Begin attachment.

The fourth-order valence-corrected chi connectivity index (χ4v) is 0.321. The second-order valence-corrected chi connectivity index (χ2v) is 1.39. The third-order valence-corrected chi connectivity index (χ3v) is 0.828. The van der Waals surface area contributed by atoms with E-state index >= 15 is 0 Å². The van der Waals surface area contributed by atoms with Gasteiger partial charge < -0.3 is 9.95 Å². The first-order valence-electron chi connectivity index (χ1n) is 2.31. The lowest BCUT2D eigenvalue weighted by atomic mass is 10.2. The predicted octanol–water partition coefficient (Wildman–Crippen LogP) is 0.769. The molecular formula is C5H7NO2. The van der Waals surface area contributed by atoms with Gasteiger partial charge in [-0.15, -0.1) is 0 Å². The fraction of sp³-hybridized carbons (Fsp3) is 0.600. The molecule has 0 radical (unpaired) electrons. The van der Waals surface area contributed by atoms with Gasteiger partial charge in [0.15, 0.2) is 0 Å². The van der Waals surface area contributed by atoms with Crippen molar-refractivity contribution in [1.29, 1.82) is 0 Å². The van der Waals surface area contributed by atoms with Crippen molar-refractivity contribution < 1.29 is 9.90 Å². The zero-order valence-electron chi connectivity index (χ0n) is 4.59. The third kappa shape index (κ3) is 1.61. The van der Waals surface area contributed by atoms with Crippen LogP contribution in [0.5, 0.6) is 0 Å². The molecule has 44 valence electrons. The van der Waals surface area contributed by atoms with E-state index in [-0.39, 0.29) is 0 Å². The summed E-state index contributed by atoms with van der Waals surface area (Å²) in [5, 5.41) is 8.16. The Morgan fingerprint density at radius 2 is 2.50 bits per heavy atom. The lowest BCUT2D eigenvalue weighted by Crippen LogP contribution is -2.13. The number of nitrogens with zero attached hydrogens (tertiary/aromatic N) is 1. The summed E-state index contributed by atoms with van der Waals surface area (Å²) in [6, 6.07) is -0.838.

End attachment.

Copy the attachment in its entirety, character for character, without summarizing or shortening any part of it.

The fourth-order valence-corrected chi connectivity index (χ4v) is 0.321. The second-order valence-corrected chi connectivity index (χ2v) is 1.39. The third-order valence-corrected chi connectivity index (χ3v) is 0.828. The van der Waals surface area contributed by atoms with E-state index >= 15 is 0 Å². The van der Waals surface area contributed by atoms with Gasteiger partial charge < -0.3 is 9.95 Å². The first-order valence-electron chi connectivity index (χ1n) is 2.31. The lowest BCUT2D eigenvalue weighted by atomic mass is 10.2. The predicted octanol–water partition coefficient (Wildman–Crippen LogP) is 0.769. The molecular formula is C5H7NO2. The van der Waals surface area contributed by atoms with Gasteiger partial charge in [-0.15, -0.1) is 0 Å². The fraction of sp³-hybridized carbons (Fsp3) is 0.600. The molecule has 0 radical (unpaired) electrons. The van der Waals surface area contributed by atoms with Gasteiger partial charge in [0.15, 0.2) is 0 Å². The van der Waals surface area contributed by atoms with Crippen molar-refractivity contribution in [1.29, 1.82) is 0 Å². The van der Waals surface area contributed by atoms with Crippen molar-refractivity contribution < 1.29 is 9.90 Å². The zero-order valence-electron chi connectivity index (χ0n) is 4.59. The third kappa shape index (κ3) is 1.61. The van der Waals surface area contributed by atoms with Crippen LogP contribution in [0.5, 0.6) is 0 Å². The molecule has 44 valence electrons. The van der Waals surface area contributed by atoms with E-state index in [-0.39, 0.29) is 0 Å². The summed E-state index contributed by atoms with van der Waals surface area (Å²) in [5, 5.41) is 8.16. The Morgan fingerprint density at radius 2 is 2.50 bits per heavy atom. The lowest BCUT2D eigenvalue weighted by Crippen LogP contribution is -2.13. The number of nitrogens with zero attached hydrogens (tertiary/aromatic N) is 1. The summed E-state index contributed by atoms with van der Waals surface area (Å²) in [6, 6.07) is -0.838.